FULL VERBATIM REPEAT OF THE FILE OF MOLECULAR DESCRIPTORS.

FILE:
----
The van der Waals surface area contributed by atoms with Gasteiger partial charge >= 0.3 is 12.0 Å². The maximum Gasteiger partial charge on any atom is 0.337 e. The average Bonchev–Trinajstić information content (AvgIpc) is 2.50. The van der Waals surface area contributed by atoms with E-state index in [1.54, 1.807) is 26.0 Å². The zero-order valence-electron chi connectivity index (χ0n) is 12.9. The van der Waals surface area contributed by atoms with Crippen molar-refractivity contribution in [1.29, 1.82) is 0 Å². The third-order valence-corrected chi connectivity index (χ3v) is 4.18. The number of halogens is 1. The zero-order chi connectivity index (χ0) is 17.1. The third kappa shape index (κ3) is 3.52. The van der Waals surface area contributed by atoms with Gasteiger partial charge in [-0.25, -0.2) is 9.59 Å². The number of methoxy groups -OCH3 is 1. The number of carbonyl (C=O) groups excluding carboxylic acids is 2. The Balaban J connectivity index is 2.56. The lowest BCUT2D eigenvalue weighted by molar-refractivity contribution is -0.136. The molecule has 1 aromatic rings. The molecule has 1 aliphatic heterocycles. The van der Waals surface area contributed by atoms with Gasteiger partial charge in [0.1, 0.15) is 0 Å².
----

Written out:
The van der Waals surface area contributed by atoms with Gasteiger partial charge >= 0.3 is 12.0 Å². The maximum Gasteiger partial charge on any atom is 0.337 e. The average Bonchev–Trinajstić information content (AvgIpc) is 2.50. The van der Waals surface area contributed by atoms with E-state index in [1.54, 1.807) is 26.0 Å². The zero-order valence-electron chi connectivity index (χ0n) is 12.9. The van der Waals surface area contributed by atoms with Crippen molar-refractivity contribution in [1.29, 1.82) is 0 Å². The third-order valence-corrected chi connectivity index (χ3v) is 4.18. The number of halogens is 1. The zero-order chi connectivity index (χ0) is 17.1. The third kappa shape index (κ3) is 3.52. The van der Waals surface area contributed by atoms with Gasteiger partial charge in [-0.25, -0.2) is 9.59 Å². The number of methoxy groups -OCH3 is 1. The number of carbonyl (C=O) groups excluding carboxylic acids is 2. The Balaban J connectivity index is 2.56. The lowest BCUT2D eigenvalue weighted by molar-refractivity contribution is -0.136. The molecule has 1 aromatic rings. The molecule has 1 aliphatic heterocycles. The van der Waals surface area contributed by atoms with Gasteiger partial charge in [0.1, 0.15) is 0 Å².